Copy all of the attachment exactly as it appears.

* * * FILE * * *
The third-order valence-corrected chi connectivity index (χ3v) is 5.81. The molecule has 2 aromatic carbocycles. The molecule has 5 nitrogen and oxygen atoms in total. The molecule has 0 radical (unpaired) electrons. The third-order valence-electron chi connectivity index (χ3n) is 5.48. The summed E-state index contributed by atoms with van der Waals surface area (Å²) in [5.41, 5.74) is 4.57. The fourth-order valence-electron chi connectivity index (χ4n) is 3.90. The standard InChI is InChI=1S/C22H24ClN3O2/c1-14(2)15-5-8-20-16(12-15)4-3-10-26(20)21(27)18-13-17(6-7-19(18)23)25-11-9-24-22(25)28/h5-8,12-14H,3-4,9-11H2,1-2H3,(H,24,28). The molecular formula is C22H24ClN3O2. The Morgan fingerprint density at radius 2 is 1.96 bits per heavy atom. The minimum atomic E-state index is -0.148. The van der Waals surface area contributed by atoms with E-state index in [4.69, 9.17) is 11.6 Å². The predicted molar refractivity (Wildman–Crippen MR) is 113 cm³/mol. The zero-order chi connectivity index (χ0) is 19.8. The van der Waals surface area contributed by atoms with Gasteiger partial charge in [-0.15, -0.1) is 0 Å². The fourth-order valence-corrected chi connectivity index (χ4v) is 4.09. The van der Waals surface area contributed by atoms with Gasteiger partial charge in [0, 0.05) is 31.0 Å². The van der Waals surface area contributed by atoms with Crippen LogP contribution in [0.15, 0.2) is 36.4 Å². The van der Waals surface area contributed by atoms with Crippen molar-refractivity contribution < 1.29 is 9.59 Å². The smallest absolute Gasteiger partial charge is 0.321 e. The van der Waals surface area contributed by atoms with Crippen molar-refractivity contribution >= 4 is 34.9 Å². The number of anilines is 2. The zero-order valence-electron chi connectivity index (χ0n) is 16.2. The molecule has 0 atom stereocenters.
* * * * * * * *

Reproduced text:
The third-order valence-corrected chi connectivity index (χ3v) is 5.81. The molecule has 2 aromatic carbocycles. The molecule has 5 nitrogen and oxygen atoms in total. The molecule has 0 radical (unpaired) electrons. The third-order valence-electron chi connectivity index (χ3n) is 5.48. The summed E-state index contributed by atoms with van der Waals surface area (Å²) in [5.41, 5.74) is 4.57. The fourth-order valence-electron chi connectivity index (χ4n) is 3.90. The standard InChI is InChI=1S/C22H24ClN3O2/c1-14(2)15-5-8-20-16(12-15)4-3-10-26(20)21(27)18-13-17(6-7-19(18)23)25-11-9-24-22(25)28/h5-8,12-14H,3-4,9-11H2,1-2H3,(H,24,28). The molecular formula is C22H24ClN3O2. The Morgan fingerprint density at radius 2 is 1.96 bits per heavy atom. The minimum atomic E-state index is -0.148. The van der Waals surface area contributed by atoms with E-state index in [4.69, 9.17) is 11.6 Å². The predicted molar refractivity (Wildman–Crippen MR) is 113 cm³/mol. The zero-order chi connectivity index (χ0) is 19.8. The van der Waals surface area contributed by atoms with Gasteiger partial charge in [-0.15, -0.1) is 0 Å². The fourth-order valence-corrected chi connectivity index (χ4v) is 4.09. The van der Waals surface area contributed by atoms with Gasteiger partial charge in [0, 0.05) is 31.0 Å². The van der Waals surface area contributed by atoms with Crippen LogP contribution in [0.15, 0.2) is 36.4 Å². The van der Waals surface area contributed by atoms with Crippen molar-refractivity contribution < 1.29 is 9.59 Å². The smallest absolute Gasteiger partial charge is 0.321 e. The van der Waals surface area contributed by atoms with Crippen molar-refractivity contribution >= 4 is 34.9 Å². The number of anilines is 2. The zero-order valence-electron chi connectivity index (χ0n) is 16.2. The molecule has 0 atom stereocenters.